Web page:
Striking the Hornet’s Nest
Naval Aviation and the Origins of Strategic Bombing in World War I
Geoffrey L. Rossano and Thomas Wildenberg
Naval Institute Press, Annapolis, Maryland, 2015, 304 pages
Book Review published on: February 1, 2019
For a modern joint duty officer, Striking the Hornet’s Nest has to be one of the most frustrating books a person could pick up. The “hornet’s nest” was a description President Woodrow Wilson used to describe the German submarine pens at Zeebrugge, Belgium. With the German implementation of unrestricted submarine warfare, interdiction and elimination of the submarine threat was an extremely high priority, not only for the triple entente but also for its new American ally as well. As the United States prepared to start sending troops across the Atlantic, it wanted to be reasonably sure they would arrive safely. The German submarine menace was real and worrisome.
Unfortunately, the United States was not prepared for entry into the Great War at all. It had no modern combat aircraft and no modern field artillery, but it had a fine infantry rifle with rather insufficient numbers. There were a few bright spots: there was an industrial base waiting to be tapped and a population of ready and willing volunteers. Of course, bringing all this potential to bear on the fight would take time.
Entente allies had tried to combat submarines in open seas and found the prey to be frustratingly elusive. Greater payoffs appeared to be available by striking the submarine bases where sorties originated and critical replenishment and maintenance took place. Striking the submarine pens in Belgium was a “Navy problem” but not a blue water challenge. The location of these pens upstream and inland from the coast made them very difficult targets; they were too inland to engage with naval gunfire and well out of range of land-based artillery. Allied planners turned to the airplane to provide a potential solution. Bombing the sub pens was not a new American idea, the French and British had been trying for years with extremely limited success.
This was the first strategic bombing challenge for U.S. forces, and because it was a navy target, the U.S. Navy took it on despite the fact that it had no suitable aircraft and few trained pilots. Spoiler alert: the war ended before they became organized. It was not for lack of trying, but one bureaucratic obstacle after another frustrated their efforts. Without their own bombers, they had to beg, borrow, or trade for suitable aircraft. The British Handley Page 100 was an excellent choice, but the British were extremely reluctant to give them up. The Italian Caproni 5 looked promising, but it was plagued with unreliability problems. Among the solutions: trade U.S. Liberty engines for aircraft and build the British DH-4 in the United States. Both options became part of a potential solution but generating an effective force simply took too long; although the U.S. Marine squadron operated as a unit late in the war, the U.S. Navy’s Northern Bombing Group never flew a combat mission.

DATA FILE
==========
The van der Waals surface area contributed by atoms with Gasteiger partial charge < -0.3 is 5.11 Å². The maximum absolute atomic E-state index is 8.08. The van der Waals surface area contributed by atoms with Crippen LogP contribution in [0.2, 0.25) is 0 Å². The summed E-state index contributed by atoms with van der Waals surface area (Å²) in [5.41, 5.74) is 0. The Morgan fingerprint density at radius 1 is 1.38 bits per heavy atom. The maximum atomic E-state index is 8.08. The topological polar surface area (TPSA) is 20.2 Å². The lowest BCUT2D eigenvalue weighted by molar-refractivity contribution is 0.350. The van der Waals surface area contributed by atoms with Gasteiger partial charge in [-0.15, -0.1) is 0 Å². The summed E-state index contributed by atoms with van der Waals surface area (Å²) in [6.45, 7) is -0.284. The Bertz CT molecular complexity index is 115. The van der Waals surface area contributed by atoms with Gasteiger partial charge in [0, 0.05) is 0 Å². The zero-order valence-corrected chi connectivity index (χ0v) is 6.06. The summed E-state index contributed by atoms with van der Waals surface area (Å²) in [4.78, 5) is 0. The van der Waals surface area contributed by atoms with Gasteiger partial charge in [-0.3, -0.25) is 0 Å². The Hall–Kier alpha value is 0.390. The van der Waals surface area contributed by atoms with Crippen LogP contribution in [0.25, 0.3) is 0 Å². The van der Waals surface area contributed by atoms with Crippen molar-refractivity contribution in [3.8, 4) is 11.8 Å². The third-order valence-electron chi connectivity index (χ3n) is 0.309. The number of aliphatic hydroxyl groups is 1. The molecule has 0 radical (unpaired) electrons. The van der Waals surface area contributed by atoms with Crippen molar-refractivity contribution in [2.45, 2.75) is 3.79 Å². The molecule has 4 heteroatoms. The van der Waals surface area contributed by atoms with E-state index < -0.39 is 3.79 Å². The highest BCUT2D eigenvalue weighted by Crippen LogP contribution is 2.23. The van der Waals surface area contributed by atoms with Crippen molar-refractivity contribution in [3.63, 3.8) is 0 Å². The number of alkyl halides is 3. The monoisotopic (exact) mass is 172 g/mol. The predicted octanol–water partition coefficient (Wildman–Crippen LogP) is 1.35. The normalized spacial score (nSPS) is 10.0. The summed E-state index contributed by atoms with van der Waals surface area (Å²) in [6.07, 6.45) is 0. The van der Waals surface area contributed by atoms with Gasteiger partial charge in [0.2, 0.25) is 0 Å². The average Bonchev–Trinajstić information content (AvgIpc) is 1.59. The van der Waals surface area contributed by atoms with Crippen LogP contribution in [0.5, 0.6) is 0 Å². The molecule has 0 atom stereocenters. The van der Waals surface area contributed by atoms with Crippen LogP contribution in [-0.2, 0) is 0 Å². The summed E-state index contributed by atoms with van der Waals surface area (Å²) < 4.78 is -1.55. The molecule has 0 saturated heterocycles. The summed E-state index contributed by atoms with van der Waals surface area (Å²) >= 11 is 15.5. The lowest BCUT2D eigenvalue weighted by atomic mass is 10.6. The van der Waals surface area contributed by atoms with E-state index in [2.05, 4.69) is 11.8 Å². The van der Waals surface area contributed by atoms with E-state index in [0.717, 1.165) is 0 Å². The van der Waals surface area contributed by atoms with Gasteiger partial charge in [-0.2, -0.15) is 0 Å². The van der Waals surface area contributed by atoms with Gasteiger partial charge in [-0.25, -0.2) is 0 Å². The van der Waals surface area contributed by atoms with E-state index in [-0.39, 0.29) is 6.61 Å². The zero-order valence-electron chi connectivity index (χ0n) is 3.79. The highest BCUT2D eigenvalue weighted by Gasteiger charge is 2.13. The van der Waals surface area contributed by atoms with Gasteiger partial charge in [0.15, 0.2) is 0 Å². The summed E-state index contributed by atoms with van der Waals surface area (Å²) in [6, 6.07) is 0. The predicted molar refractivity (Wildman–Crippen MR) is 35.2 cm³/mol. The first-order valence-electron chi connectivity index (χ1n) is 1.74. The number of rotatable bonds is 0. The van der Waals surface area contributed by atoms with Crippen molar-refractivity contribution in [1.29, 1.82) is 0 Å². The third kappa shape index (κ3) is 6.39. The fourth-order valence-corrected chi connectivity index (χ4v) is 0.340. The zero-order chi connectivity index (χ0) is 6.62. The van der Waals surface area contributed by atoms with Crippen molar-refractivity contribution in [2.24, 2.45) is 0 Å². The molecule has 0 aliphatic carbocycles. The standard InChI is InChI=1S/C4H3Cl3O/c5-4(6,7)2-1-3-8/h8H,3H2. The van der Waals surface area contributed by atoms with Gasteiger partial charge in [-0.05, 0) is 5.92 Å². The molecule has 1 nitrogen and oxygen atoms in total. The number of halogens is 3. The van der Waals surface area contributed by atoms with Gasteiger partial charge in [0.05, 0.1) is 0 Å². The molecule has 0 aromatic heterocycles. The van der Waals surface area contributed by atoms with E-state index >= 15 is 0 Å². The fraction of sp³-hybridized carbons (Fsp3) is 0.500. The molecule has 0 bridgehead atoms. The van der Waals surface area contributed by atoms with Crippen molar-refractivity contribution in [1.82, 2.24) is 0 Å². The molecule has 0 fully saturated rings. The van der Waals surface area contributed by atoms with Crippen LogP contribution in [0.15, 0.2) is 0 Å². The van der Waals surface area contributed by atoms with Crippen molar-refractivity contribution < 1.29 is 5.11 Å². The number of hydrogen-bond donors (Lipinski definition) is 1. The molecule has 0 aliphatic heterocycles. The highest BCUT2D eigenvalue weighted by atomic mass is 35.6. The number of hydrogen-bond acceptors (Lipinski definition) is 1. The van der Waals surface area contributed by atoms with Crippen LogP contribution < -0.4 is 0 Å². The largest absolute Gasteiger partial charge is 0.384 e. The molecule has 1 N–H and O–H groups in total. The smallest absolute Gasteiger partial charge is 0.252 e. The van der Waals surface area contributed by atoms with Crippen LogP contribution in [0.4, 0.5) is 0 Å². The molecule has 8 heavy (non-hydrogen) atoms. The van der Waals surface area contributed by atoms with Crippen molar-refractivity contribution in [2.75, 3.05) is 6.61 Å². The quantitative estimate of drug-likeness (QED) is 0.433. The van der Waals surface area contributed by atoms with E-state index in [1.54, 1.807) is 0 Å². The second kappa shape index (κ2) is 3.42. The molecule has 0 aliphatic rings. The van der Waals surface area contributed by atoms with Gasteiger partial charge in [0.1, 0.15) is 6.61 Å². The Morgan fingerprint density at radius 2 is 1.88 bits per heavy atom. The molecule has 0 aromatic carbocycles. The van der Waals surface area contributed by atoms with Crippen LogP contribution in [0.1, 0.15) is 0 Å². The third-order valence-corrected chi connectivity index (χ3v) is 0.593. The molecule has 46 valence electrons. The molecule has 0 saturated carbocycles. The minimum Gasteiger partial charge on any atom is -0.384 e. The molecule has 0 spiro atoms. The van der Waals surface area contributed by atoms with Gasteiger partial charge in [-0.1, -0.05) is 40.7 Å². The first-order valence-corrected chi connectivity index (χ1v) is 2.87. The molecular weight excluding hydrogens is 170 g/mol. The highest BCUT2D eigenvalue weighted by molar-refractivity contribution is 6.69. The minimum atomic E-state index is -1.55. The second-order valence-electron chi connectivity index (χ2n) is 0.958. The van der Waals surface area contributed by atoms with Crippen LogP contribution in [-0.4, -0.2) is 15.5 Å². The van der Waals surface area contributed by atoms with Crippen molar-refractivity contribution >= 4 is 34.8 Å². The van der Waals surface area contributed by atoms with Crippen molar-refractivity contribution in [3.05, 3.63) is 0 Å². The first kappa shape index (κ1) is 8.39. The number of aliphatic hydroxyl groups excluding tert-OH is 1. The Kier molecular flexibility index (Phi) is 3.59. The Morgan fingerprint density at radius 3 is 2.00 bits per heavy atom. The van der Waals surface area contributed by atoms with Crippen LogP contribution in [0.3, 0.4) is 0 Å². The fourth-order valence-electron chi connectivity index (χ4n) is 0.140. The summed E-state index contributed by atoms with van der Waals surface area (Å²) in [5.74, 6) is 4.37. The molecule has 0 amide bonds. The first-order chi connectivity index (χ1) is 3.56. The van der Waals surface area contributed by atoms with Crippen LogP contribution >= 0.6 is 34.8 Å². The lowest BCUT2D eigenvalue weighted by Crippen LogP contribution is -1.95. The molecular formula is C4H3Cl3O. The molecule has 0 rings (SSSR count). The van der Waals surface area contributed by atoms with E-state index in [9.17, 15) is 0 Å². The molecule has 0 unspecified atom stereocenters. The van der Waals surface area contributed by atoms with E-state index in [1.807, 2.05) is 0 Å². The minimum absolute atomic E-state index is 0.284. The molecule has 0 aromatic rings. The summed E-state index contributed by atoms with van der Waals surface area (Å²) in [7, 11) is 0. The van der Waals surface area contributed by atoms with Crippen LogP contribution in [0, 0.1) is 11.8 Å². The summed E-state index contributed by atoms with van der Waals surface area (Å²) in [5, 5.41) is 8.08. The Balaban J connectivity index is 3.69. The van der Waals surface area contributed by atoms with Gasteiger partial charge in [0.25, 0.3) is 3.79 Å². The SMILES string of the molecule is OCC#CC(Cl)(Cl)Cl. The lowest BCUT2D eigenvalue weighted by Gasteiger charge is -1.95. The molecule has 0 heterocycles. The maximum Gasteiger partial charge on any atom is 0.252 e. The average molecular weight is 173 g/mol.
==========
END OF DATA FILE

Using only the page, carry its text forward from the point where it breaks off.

The greatest successes of Navy and Marine aviators came as a result of temporary assignments to Allied air units to gain combat experience. The Navy had one ace, David Ingalls, who scored all his kills while flying with the Royal Air Force’s No. 213 Squadron.
A knowledgeable reader cannot help but sense the tension and experience the same sort of frustration as those who worked so hard to bring this effort to fruition, but the reader’s frustration is amplified by perfect hindsight. One can feel the clock ticking as 11 November 1918 approaches and so little has been accomplished. It was a noble effort but ultimately unsuccessful. However, the challenges of that war laid the foundations for the development of plans, equipment, and training that would be the foundations of the Allied strategic bombing effort in World War II.
The authors are thorough in their research, perhaps a little too thorough in some cases, making some of the detail a bit tedious. Still, this is a worthwhile illumination of a time and of the heroic efforts to accomplish a mission that had been never been done before.
Book Review written by: Thomas E. Ward II, PhD, Fort Leavenworth, Kansas